As for dinner, 75% of the time the meat was the centerpiece, just like dad liked it. A meal wasn’t a meal if it didn’t contain meat – red meat being preferred. Considering how expensive meat is today, I can’t imagine how much it must have cost back then, especially when it came to buying enough to feed a growing family. I’m impressed with how my parents managed on one salary for most of my childhood. But they succeeded, better than me. Pepper steak. Burgers with steak fries. Corned beef hash with tons of potatoes and eggs. Meatloaf and mashed potatoes. Carne asada with freshly made tortillas. Hamburger Helper with Rice-a-Roni…these were the midweek meals of my childhood. And during leaner times it was sometimes breakfast for dinner with sausage links or just freshly made. frijoles de olla (a large pot of pinto beans), rice and homemade flour tortillas.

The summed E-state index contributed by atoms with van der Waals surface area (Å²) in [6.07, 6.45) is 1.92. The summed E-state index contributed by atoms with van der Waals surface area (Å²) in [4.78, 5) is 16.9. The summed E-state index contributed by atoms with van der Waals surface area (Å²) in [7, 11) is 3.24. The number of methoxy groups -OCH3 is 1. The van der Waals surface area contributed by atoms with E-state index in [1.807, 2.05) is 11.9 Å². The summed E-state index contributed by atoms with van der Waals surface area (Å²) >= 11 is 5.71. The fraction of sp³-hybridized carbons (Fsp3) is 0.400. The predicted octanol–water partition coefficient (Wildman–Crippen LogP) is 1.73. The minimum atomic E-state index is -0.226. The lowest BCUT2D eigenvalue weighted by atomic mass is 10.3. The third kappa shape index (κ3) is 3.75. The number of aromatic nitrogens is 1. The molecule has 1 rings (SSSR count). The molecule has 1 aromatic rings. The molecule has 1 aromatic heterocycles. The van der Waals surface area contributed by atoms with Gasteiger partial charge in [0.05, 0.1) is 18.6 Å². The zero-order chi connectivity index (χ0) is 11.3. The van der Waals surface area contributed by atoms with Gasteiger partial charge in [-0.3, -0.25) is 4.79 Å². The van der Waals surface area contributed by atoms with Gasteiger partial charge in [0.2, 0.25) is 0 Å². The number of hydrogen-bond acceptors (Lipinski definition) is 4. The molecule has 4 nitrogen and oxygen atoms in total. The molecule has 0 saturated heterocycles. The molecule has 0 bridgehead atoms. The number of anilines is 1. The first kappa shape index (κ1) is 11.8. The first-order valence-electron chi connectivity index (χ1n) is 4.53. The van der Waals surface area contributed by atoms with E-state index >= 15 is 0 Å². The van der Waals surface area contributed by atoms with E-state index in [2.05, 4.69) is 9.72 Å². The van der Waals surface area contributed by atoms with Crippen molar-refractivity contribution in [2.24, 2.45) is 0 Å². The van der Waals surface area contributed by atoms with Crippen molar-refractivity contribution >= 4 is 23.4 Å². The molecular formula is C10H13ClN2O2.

No matter how hard times were for my father, we never knew. We only knew that dad had come home from work and that dinner was at 5 o’clock. There would be enough time to learn how hard it was to support a family. Back then, it was just more important to my parents to let us live a childhood with full bellies and surprise water gun attacks.
Eggplant makes a great faux steak
Replacing meat, these satisfying eggplant “steaks” are packed with flavor and antioxidants, making for a healthy and delicious plant-based meal in less than 45 minutes. Although available all year round, heart-healthy eggplants are best in season, which is until October.